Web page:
Dungeons & Dragons – Honor Among Thieves Review

TL;DR: A fine movie. If you are into action and don’t mind the extreme fantasy setting, you’ll like it.

The longer version:

First, I wasn’t sure whether I wanted to see this movie, as I am boycotting Wizards. Not that I even play D&D anymore (although I do play RPGs). The reason: their current approach of trying to milk everything they can from the players nevermind the quality of their product. If you are just a D&D player, you might not have heard of the 1000 dollar products, you can’t even play with, they tried to sell to MtG players as a “celebration”. So, fuck Wizards of the Coast. They really need to find new management before the whole company comes crashing down.

It has been 23 years since the original D&D movie. You know, the one with completely inverted Rotten Tomatoes score to this one (the original got 10%, this new one has 90%). A lot has happened since then, but for the benefit of this movie, the major evolution has been that filmmakers are no longer embarrassed to work with this kind of material. But around the millenium, this just wasn’t a possibility. So many of the big budget genre movies of the day just always seemed to have this winking on the side, where the director wanted to make sure the audience knew he wasn’t taking this seriously. (Obviously, that was also quickly changing at the time with Lord of the Rings, Spider-Man trilogy and little later with Nolan’s Batman trilogy.)

This movie was taken seriously, but not in the way that it is serious. It doesn’t laugh at the material, it laughs with the material. It has an understanding of what makes those adventures enjoyable to the players.

I like the composition of the party and it is a party in a quite traditional sense. We have a bard as the leader, his long time friend and companion, a barbarian, their somewhat untalented wizard friend and their new recruit, a tiefling druid. There’s also a paladin, who is with them for a while, but then leaves. In some ways the dynamics of the group follows what I think of as the Boys formula (comics, not as much in the show), where we have the main characters played by the more famous names (like Butcher, MM and Hughie), but when they are in trouble, they rely on the other two (Frenchman and Female) to handle it. This way the party feels more balanced. The character arcs are pretty meh and not all of them even get one. I guess Michelle Rodriguez is too iconic to change (which actually just might be true and I do like her character and her non-chalant way of playing her).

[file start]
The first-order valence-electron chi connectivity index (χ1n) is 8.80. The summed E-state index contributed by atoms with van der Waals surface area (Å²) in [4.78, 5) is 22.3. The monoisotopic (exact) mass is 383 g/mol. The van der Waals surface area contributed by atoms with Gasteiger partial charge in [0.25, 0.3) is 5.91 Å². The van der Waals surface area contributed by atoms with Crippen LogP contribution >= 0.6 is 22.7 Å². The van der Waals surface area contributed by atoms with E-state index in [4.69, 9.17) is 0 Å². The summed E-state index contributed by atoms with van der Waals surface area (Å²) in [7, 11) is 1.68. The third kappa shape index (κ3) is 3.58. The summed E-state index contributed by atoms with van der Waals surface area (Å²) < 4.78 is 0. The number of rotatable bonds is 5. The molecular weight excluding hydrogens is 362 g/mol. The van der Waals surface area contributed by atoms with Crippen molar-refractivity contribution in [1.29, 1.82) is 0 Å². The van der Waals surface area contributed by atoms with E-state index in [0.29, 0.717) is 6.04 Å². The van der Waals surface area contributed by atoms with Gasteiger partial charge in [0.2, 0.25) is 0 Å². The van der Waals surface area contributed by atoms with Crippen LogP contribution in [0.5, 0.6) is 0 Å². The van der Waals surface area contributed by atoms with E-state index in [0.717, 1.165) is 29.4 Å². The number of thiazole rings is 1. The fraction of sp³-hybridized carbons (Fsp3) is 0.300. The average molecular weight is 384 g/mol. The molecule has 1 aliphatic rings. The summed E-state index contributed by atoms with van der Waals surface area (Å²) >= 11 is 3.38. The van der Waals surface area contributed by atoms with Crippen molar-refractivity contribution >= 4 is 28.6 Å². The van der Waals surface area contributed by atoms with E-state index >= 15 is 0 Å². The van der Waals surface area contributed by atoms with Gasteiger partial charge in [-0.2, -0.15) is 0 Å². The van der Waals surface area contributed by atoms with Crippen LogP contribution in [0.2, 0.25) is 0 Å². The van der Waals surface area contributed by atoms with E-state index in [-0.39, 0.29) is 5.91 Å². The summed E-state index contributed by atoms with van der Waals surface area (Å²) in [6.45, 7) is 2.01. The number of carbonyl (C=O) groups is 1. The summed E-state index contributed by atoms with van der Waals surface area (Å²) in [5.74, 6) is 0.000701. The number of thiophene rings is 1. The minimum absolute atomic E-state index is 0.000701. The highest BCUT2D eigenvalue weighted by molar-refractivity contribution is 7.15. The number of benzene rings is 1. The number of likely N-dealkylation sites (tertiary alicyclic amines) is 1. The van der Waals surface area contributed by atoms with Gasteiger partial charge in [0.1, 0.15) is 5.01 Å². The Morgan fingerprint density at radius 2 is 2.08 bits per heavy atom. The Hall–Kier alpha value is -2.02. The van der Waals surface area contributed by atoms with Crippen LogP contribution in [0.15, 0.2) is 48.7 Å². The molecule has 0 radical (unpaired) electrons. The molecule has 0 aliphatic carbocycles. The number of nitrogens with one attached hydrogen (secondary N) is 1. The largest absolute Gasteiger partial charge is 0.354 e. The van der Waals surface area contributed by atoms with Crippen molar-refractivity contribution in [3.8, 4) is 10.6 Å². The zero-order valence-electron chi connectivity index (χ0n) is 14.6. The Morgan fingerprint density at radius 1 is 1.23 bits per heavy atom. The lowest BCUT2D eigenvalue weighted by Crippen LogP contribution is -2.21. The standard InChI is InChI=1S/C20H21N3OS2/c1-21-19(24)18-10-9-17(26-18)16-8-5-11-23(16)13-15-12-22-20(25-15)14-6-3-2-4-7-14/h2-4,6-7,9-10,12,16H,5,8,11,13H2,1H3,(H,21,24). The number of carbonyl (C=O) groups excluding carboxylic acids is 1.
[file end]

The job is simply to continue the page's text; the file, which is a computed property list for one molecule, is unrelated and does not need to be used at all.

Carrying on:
Some of the plot is pretty forced, which is also reminiscent of D&D as well, but you don’t really mind as long as there is the fun adventure feel. This does make the movie feel somewhat too long. I mean, since when do these movies need to be 2 hours and 14 minutes? I guess they had to have a dungeon, a dragon, a puzzle, an evil sorcerer and so-forth and it all takes time. In the end, I am pretty happy with all of it, but it could have been slimmed down somewhat. Much of the plot is also very predictable, although there are some cool moments where they manage to do something interesting.

The special effects aren’t always quite as good as they should be by now, but they are passable and often used nicely to give the movie that unique fantasy feel it needs. It also manages to avoid the most clich├ęd uses of magic, although magic and magical beings are pretty much everywhere, so if you are more into low fantasy, this is not going to be your thing.

This was obviously meant to be a franchise starter, but I don’t really know how much they need to make to be able to continue. The budget was reportedly 150 million (+ marketing), so less than 40 million opening in the US is not a strong start. Weirdly, it was also called a Hasbro property in the opening credits, which felt weird to me, as Wizards of the Coast is so much stronger as a fantasy brand, but I guess they just felt it better to bring up Hasbro, which is bigger and better known in general. Not that most of the audience cares. It’s just that the part that does, would probably rather see Wizards. Or perhaps Wizard’s reputation is currently, after the MtG and D&D One debacles, so bad that they want to keep that in the downlow.

So yeah, the movie is good. It just isn’t as great as some of the action movies of recent past, but it is good enough to see. I do think that despite the big budget, it would work better with your D&D playing friends at home where you can freely talk about it. There isn’t going to be something crucial, you can’t afford to miss, so play D&D bingo or try to figure out the level of each character, or something with your playgroup.

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